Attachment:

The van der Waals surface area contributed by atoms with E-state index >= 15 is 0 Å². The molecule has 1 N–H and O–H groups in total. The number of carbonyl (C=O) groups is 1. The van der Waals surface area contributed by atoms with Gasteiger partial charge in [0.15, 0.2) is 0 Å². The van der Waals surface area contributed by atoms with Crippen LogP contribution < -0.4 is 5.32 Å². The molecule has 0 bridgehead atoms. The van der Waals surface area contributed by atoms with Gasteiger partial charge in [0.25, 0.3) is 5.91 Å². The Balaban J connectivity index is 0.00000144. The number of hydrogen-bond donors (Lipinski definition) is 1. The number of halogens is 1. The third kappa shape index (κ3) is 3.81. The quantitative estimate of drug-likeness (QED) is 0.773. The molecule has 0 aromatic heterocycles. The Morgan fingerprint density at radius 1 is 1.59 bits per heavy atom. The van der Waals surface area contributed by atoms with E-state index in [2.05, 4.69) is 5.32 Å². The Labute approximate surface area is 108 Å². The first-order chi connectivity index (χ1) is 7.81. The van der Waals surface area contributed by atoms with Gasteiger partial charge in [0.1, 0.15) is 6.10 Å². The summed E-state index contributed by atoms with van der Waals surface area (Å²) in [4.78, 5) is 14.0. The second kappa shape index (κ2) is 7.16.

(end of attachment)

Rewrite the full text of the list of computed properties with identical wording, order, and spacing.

The van der Waals surface area contributed by atoms with E-state index >= 15 is 0 Å². The molecule has 1 N–H and O–H groups in total. The number of carbonyl (C=O) groups is 1. The van der Waals surface area contributed by atoms with Gasteiger partial charge in [0.15, 0.2) is 0 Å². The van der Waals surface area contributed by atoms with Crippen LogP contribution < -0.4 is 5.32 Å². The molecule has 0 bridgehead atoms. The van der Waals surface area contributed by atoms with Gasteiger partial charge in [0.25, 0.3) is 5.91 Å². The Balaban J connectivity index is 0.00000144. The number of hydrogen-bond donors (Lipinski definition) is 1. The number of halogens is 1. The third kappa shape index (κ3) is 3.81. The quantitative estimate of drug-likeness (QED) is 0.773. The molecule has 0 aromatic heterocycles. The Morgan fingerprint density at radius 1 is 1.59 bits per heavy atom. The van der Waals surface area contributed by atoms with E-state index in [2.05, 4.69) is 5.32 Å². The Labute approximate surface area is 108 Å². The first-order chi connectivity index (χ1) is 7.81. The van der Waals surface area contributed by atoms with Gasteiger partial charge in [0.1, 0.15) is 6.10 Å². The summed E-state index contributed by atoms with van der Waals surface area (Å²) in [4.78, 5) is 14.0. The second kappa shape index (κ2) is 7.16.